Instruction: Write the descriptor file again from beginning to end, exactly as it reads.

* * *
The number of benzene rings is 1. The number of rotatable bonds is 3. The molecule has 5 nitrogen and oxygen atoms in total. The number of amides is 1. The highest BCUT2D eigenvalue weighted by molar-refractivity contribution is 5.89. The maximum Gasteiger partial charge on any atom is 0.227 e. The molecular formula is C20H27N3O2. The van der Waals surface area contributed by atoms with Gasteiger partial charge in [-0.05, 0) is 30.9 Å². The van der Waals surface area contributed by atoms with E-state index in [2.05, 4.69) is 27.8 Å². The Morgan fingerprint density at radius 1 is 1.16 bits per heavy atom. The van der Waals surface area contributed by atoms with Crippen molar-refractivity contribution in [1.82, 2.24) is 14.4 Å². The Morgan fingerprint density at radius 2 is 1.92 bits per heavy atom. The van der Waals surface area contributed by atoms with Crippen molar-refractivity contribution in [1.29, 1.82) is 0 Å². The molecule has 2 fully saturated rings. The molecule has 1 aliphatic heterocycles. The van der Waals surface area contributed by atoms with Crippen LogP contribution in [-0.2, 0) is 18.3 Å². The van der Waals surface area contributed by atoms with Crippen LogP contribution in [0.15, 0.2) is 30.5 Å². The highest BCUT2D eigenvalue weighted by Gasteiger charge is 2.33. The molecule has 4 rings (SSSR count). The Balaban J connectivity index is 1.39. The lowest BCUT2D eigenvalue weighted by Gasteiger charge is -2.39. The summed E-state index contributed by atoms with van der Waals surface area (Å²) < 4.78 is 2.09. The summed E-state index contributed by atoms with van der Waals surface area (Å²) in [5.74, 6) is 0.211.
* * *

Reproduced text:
The number of benzene rings is 1. The number of rotatable bonds is 3. The molecule has 5 nitrogen and oxygen atoms in total. The number of amides is 1. The highest BCUT2D eigenvalue weighted by molar-refractivity contribution is 5.89. The maximum Gasteiger partial charge on any atom is 0.227 e. The molecular formula is C20H27N3O2. The van der Waals surface area contributed by atoms with Gasteiger partial charge in [-0.05, 0) is 30.9 Å². The van der Waals surface area contributed by atoms with E-state index in [2.05, 4.69) is 27.8 Å². The Morgan fingerprint density at radius 1 is 1.16 bits per heavy atom. The van der Waals surface area contributed by atoms with Crippen molar-refractivity contribution in [1.82, 2.24) is 14.4 Å². The Morgan fingerprint density at radius 2 is 1.92 bits per heavy atom. The van der Waals surface area contributed by atoms with Crippen molar-refractivity contribution in [1.29, 1.82) is 0 Å². The molecule has 2 fully saturated rings. The molecule has 1 aliphatic heterocycles. The van der Waals surface area contributed by atoms with Crippen LogP contribution in [-0.2, 0) is 18.3 Å². The van der Waals surface area contributed by atoms with Crippen LogP contribution in [0.15, 0.2) is 30.5 Å². The highest BCUT2D eigenvalue weighted by Gasteiger charge is 2.33. The molecule has 4 rings (SSSR count). The Balaban J connectivity index is 1.39. The lowest BCUT2D eigenvalue weighted by Gasteiger charge is -2.39. The summed E-state index contributed by atoms with van der Waals surface area (Å²) < 4.78 is 2.09. The summed E-state index contributed by atoms with van der Waals surface area (Å²) in [5.74, 6) is 0.211.